Cisco executives laid out precisely what the company means when it talks about the "Internet of Everything," answering the question, "Why don't they just call it the 'Internet of Things,' like everybody else does?"
The Internet of Everything means connecting "people, things, processes, and data" that had been unconnected, and turning information into action, said Padmasree Warrior, Cisco Systems Inc. (Nasdaq: CSCO) chief technology & strategy officer, speaking at an event in New York today streamed live over the Internet.
The Internet of Everything results in new business services, applications, capabilities and sources of revenue, Warrior said. Cisco estimates the opportunity at $19 trillion over the next decade in the private and public sector.
The Internet of Everything will operate in every vertical -- healthcare, financial services, manufacturing and retail, Warrior said.
"Every company in the future will become a technology company," she said.
For example, in manufacturing, greater use of robotics, 3D printing and sensors will require a network to aggregate information. Businesses will also need to converge operations technology -- which Cisco calls OT -- and IT, Warrior said.
"A manufacturing company essentially becomes a technology company. IT becomes front and center in that technology company as a platform to drive business efficiency," Warrior said.
In retail, sensors in stores can help deliver offers and discounts on products that consumers are looking for, she said.
IT has a new mandate, with several drivers:
- Mobile, which is not just new devices, but also about moving applications to new platforms
- Cloud, driven partly by mobile, requiring distribution and virtualization of physical resources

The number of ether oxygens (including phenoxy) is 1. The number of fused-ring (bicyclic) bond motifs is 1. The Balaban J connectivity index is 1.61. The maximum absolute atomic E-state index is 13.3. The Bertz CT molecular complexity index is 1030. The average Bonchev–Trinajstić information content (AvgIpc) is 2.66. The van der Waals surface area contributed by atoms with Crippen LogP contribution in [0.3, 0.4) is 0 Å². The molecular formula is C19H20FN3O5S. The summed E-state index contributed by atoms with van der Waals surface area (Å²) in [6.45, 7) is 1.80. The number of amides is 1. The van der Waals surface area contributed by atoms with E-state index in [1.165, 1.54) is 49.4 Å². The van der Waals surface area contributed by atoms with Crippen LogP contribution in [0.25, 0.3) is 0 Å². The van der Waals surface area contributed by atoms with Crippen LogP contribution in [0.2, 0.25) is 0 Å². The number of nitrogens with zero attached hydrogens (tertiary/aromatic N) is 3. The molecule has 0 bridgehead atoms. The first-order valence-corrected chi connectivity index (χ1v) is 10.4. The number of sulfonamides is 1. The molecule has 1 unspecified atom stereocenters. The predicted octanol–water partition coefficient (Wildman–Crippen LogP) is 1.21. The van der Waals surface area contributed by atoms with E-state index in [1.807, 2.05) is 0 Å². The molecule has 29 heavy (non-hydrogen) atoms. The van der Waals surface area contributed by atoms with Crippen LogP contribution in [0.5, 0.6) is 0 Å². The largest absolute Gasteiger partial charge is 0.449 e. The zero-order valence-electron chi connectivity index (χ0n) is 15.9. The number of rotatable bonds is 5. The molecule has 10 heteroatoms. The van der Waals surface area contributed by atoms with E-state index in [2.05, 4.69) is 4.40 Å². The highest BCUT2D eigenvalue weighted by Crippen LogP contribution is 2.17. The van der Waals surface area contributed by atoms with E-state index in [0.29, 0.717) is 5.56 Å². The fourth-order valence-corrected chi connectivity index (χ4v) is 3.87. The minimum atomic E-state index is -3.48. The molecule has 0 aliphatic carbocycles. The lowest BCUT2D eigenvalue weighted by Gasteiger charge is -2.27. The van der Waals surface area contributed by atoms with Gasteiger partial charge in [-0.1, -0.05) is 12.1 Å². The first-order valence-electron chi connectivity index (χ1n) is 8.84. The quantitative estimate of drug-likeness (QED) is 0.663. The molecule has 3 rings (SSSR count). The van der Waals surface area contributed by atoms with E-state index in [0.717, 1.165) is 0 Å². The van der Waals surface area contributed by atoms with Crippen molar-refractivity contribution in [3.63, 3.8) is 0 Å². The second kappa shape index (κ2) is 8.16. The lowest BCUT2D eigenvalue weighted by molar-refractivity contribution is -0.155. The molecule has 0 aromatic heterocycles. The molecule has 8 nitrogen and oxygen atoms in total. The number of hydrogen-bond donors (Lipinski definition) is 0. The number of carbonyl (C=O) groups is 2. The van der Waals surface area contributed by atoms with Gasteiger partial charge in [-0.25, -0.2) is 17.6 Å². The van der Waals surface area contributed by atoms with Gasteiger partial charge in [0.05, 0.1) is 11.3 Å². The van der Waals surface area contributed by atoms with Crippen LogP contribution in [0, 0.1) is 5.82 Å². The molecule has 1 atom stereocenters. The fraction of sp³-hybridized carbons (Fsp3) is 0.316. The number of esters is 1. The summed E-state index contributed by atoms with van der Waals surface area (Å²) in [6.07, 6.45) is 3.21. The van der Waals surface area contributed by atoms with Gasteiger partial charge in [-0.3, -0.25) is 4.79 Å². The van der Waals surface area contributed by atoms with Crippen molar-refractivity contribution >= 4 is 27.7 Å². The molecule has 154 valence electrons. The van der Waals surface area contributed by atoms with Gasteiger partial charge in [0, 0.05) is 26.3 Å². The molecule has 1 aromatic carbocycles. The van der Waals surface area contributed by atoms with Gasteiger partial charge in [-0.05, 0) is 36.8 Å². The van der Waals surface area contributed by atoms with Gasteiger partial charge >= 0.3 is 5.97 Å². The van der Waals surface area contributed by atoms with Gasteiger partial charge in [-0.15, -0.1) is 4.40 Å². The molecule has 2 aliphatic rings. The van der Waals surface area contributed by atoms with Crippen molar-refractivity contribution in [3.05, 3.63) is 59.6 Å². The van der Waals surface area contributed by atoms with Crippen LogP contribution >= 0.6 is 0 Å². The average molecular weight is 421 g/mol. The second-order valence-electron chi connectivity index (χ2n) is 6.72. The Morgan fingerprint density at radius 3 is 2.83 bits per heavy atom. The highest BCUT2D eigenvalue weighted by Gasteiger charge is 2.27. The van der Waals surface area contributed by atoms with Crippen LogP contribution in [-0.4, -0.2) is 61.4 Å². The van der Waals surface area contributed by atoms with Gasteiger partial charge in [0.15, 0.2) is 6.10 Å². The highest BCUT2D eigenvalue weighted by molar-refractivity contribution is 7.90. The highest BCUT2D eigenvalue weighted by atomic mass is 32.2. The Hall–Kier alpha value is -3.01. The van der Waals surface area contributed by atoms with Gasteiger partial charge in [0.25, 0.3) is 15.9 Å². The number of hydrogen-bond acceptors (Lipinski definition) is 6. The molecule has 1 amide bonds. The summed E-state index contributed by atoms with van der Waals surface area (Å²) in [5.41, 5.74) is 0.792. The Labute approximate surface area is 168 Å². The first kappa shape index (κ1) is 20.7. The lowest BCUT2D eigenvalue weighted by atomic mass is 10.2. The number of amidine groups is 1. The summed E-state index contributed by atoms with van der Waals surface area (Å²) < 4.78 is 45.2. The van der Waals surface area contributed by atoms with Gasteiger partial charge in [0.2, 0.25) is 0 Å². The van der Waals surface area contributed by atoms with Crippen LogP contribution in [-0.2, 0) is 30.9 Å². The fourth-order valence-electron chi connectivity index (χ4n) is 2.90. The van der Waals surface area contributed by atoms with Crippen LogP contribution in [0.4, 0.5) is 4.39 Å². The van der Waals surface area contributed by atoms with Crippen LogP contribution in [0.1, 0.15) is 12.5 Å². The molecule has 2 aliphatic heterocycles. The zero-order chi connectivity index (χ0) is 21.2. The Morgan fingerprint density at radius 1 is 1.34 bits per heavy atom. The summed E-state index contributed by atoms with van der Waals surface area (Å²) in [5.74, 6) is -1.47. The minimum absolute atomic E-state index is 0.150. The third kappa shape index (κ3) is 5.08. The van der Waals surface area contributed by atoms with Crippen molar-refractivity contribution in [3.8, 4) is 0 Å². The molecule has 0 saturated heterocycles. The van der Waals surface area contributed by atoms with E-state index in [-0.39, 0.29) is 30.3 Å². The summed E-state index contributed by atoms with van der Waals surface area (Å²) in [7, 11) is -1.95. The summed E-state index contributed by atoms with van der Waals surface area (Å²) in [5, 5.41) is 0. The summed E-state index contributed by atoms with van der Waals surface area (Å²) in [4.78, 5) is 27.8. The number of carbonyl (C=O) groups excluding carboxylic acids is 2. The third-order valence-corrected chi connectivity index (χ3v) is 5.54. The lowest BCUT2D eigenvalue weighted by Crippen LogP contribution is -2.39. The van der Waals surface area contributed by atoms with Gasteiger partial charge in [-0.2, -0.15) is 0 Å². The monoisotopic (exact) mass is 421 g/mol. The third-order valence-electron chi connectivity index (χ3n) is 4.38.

- The rise of sensors and the Internet of Things
- And new categories of apps such as Box and Evernote, which require enhanced security.
Businesses require "fast IT" to meet new demands, Warrior said.
As part of the infrastructure for "fast IT," Cisco announced the next generation of its Unified Computing System (UCS) x86 servers, including the UCS Mini for remote offices, midmaket businesses, and to help provide compute for the Internet of Things; and the M-Series modular server for the next generation of data center applications. We wrote about that this morning. (See Cisco Goes Hyper With New UCS Servers .)
Warrior introduced Joe Inzerillo, executive vice president and CTO of MLB Advanced Media. The pro baseball Internet business unit sees more than 10 million downloads and 6 million daily users for its At Bat mobile app. MLB Advanced Media has also branched out to streaming other sporting events, such as the Masters and World Cup.
Customer demand gets more complicated, Inzirello said. "Which means the IT's got to get simpler. As these use cases get more and more elaborate, you have to start doing things in a much more repeatable way, and not spend your time spinning up boxes," he said.
Cisco is attempting to build a new engine on its plane as it loses altitude. The networking equipment on which it has built its business is facing shrinking margins, increased competition, and even the distant but real threat of commoditization from SDN and other forms of virtual networking. To keep its business thriving, Cisco needs to reposition itself as a business partner to customers, not just a hardware provider.
As for what it means to service providers: For starters, carriers are businesses like any other, and face the same needs for instrumentation, sensors and customer customization and personalization. But service providers are also technology enablers to other businesses. At a basic level, the Internet of Everything will require new network needs and bandwidth. More than that: Enterprises are looking for service providers to partner with them on delivering IT services.